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  • Broga: Men’s Yoga Gains Popularity

    Broga: Yoga just for menDespite the fact that yoga was first developed in India by men, for men, here in the United States, it has long been viewed as a "chick thing." That's changing-fast. "When I first started teaching 10 years ago, classes were all women," says New York City-based Sadie Nardini, yoga teacher and alternative wellness expert. "The only guys around were the ones waiting for their girlfriends to come out of class. Now, its almost 50% men."

    Related: How Fit Are You? Three Simple Steps to Find Out

    And if the word yoga still seems too wimpy, now there is a style, and studio, geared specifically toward men, called "Broga." Co-founder and head teacher Robert Sidoti tells Shine, "I was seeing a lot of male friends and family in their mid-30s suffering and not knowing what do about it." He describes guys being worn down by stress and back pain and aging more quickly than they should be. He started creating a series of poses that was geared towards men's bodies and strengths.

    Sidoti

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  • How to Go Gluten-Free: Avoiding Surprising Sources of Gluten

    Beware gluten in unexpected productsThe grains wheat, barley, rye, and triticale contain a protein called gluten. People with Celiac disease, an autoimmune condition that effects about 1% of the population in the United States, are gluten-intolerant; their immune system attacks the protein when it reaches the small intestine triggering symptoms such as bloating, diarrhea, and nausea. It can also make it hard for the body to absorb nutrients and lead to fatigue, anemia, and osteoporosis. Celiac disease may slow growth in children.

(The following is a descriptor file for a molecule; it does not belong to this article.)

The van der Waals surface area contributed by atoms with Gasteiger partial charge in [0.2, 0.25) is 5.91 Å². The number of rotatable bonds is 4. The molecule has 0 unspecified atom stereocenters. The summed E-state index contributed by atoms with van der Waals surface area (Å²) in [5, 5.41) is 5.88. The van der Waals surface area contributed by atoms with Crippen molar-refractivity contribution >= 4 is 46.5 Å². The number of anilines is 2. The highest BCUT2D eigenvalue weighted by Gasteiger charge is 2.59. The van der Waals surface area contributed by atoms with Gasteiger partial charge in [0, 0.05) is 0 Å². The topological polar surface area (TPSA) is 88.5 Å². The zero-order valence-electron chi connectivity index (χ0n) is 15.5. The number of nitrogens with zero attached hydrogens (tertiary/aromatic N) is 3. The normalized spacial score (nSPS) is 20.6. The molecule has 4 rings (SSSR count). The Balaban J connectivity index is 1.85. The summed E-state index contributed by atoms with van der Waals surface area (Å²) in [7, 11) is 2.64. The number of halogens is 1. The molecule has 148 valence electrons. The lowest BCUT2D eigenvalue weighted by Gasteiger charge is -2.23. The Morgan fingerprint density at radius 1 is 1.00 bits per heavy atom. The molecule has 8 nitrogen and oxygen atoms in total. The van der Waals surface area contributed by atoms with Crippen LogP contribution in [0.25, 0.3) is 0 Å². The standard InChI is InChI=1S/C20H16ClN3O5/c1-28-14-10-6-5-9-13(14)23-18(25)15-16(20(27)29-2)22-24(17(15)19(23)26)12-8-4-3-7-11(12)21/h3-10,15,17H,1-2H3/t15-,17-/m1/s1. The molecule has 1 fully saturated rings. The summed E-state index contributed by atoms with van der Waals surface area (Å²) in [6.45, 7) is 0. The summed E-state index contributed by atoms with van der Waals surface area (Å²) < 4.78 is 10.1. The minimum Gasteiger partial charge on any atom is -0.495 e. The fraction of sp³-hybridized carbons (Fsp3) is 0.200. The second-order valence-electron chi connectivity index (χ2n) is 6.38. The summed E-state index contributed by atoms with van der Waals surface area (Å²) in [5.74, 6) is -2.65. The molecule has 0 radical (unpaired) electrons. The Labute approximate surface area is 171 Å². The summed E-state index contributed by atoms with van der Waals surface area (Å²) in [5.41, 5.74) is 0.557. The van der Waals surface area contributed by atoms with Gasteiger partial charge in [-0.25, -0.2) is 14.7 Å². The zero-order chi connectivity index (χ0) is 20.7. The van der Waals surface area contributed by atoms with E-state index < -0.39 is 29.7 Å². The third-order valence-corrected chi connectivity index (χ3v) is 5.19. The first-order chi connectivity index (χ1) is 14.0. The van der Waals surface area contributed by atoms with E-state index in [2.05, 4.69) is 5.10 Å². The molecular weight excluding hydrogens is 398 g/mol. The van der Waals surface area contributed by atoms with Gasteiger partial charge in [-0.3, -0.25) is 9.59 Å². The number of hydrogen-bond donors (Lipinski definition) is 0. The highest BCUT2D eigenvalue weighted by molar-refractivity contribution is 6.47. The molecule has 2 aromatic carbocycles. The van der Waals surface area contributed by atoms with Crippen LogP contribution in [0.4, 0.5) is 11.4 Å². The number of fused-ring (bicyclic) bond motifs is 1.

Diagnosing Celiac disease

    If you think you have Celiac disease, your doctor can diagnose it with a blood test. They may also perform an endoscopy to look inside of the small intestine and take a biopsy. Adopting a gluten-free diet usually improves symptoms in about two weeks.

    Gluten sensitivity

    About one in twenty people react badly to eating gluten but test negative for Celiac disease. "Gluten sensitivity" is an umbrella term that covers about 100 different issues from hives, to